Dress codes, tattoos, piercings and discrimination | QCS

Dress codes, tattoos, piercings and discrimination

Dementia Care
March 16, 2017

Many employers in the care sector will have considered and may even already implement a dress code in the workplace. Applying dress codes fairly across a number of employees from a variety of racial or religious backgrounds can be notoriously difficult and has thrown up many issues over the years including gender, religion and belief, and racial discrimination. However, employers should note that, across all of these issues, one key idea can be adopted. If employers apply a fair and consistent approach to the issue of dress codes in the workplace to balance the health and safety and practical needs of the business, and protecting employees’ individuality and protected characteristics, a happy compromise can be achieved.

The advantages of having a code are obvious and include:

  • Maintaining professionalism within the workplace;
  • Creating a company image or branding; and
  • Creating a work atmosphere

A more recent concern for employers surrounds tattoos and piercings, and to what extent they are acceptable in the workplace. It is estimated that approximately one fifth of all UK adults have a tattoo, and this form of art is becoming more socially acceptable.

Some employers take a very tough stance on tattoos, including the police who banned tattoos for all officers and staff on the face, hands and above the collar line in 2012. This was intended to uphold their corporate image, and it was felt that visible tattoos were damaging. Certain employers in the care sector may have adopted a similar approach. However, the police federation has called for police forces to relax the rules, believing the ban on visible tattoos may hamper the recruitment of promising candidates. It is likely that other employers may face the same difficulties.

While the development of dress codes is entirely up to the discretion of each employer, it is always important to make sure there is a good business reason for such a policy. This may include asking employees to cover up visible tattoos if they are in customer or client-facing roles.

Ban on wearing headscarves

The European Court of Justice has this week confirmed that an employer’s ban on the wearing of religious dress for employees in contact with clients could be justified and was not discriminatory.

In the case of Achbita and another v G4S Secure Solutions NV, Ms Achbita told her employer that she would start wearing a headscarf as part of her Islamic faith. The employer was clear that the wearing of any religious dress was contrary to its rules on neutrality, which applied during contact with clients. The employer’s policy on dress codes was updated accordingly.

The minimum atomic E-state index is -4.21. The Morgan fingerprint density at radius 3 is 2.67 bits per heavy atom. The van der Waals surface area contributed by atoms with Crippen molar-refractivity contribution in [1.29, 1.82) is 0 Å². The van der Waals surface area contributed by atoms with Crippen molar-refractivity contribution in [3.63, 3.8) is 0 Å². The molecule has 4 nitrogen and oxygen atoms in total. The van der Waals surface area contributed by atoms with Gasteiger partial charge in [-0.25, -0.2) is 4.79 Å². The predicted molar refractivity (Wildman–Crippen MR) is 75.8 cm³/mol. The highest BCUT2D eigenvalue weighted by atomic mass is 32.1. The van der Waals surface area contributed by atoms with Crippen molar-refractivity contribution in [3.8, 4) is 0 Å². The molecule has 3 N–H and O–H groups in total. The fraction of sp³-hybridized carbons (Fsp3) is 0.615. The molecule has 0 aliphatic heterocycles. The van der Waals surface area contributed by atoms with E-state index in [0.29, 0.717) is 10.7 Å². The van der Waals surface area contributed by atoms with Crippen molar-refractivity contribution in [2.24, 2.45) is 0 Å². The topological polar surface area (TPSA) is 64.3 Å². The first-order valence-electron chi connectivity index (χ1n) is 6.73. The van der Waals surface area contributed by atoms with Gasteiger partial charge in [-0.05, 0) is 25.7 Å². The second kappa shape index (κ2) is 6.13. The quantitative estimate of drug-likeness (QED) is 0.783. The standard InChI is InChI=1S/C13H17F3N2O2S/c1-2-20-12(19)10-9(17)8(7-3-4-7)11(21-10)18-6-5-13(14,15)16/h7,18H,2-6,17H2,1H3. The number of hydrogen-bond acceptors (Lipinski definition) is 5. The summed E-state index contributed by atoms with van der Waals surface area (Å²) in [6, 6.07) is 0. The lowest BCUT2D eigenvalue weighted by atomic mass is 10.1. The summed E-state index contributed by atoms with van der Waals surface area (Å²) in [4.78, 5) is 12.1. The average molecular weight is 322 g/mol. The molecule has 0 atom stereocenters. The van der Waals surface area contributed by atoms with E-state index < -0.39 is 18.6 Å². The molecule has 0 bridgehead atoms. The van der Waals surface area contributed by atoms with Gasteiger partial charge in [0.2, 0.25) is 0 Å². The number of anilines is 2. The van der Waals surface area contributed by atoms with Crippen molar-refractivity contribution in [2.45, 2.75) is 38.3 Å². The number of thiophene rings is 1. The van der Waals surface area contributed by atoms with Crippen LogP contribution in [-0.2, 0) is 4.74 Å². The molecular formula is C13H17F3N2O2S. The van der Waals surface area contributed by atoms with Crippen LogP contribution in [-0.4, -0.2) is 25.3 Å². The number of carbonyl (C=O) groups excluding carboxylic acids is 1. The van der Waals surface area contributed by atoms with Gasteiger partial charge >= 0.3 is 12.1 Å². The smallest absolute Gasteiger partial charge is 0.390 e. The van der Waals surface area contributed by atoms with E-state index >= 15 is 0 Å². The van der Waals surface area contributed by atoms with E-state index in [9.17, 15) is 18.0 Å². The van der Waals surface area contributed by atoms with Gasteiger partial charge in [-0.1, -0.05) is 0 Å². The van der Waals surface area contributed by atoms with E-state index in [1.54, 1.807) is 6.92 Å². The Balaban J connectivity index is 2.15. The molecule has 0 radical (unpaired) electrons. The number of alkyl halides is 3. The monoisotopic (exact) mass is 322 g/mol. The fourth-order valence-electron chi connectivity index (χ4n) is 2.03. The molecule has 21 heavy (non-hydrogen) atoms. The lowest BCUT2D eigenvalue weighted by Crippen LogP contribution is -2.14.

It was decided that such a policy was not directly discriminatory if the rules were applied consistently across the board. However, it would be indirectly discriminatory if people of a particular religion were at a disadvantage, and the employer could not justify the policy as being a proportionate means of achieving a legitimate aim. If there is a legitimate aim (such as neutrality), the means of achieving it must still be appropriate and necessary.

Points to note

To avoid falling foul of discrimination legislation under the Equality Act 2010, consider the following:

  • Dress codes allowing for different attire for men and women can be acceptable and reflect the differences between male and female dress. Just ensure that the standard of dress is the same for men as for women. Providing both sexes are required to dress to the same level of formality, there should be no less favourable treatment.
  • There are working environments where a more prescriptive dress code will be perfectly acceptable, such as where health and safety is an important part of a particular role. For example, piercings in certain hospital-type environments may need to be taped over or removed. Other businesses require their employees to promote their corporate brand with what they wear by stipulating headscarves are certain colours.
  • When a dress code is more prescriptive, it should take into account the concerns of individual employees when those concerns are based on religion, sex or race etc. For example, employees can ask for a particular requirement of a dress code to be relaxed or varied because of their religion or belief. Often such changes are minor and can easily be accommodated, such as a discreet cross being worn by aircraft cabin crew. However, it may be possible to objectively justify certain restrictions if they are a proportionate means of achieving a legitimate aim, such as a Chaplin being required to remove a cross he wore when on a hospital ward for health and safety reasons.
  • Any policy on tattoos should also factor in disability discrimination. Some people may have tattoos to hide a severe disfigurement, and a dress code policy should be flexible to allow for this.

It will always be important for companies to think about how their dress code comes across to customers and clients, but it is just as important to consider what the workforce thinks of such a policy. Consultation with staff before introducing such a policy is likely to achieve a more successful outcome as employees will understand the policy from the beginning, and have the opportunity to give their input.

Employers will see this result in improved staff morale, as well as maintaining the company’s image and satisfying any necessary health and safety requirements.

Tattoos at work are likely to continue to be a source of contention as some will see them as art while others consider them taboo. However, whichever side of the line you fall on, it is important that any policy should always aim to maintain a consistent approach.

Anthony Fox
Anthony Fox

Napthens LLP – Employment Law Specialist


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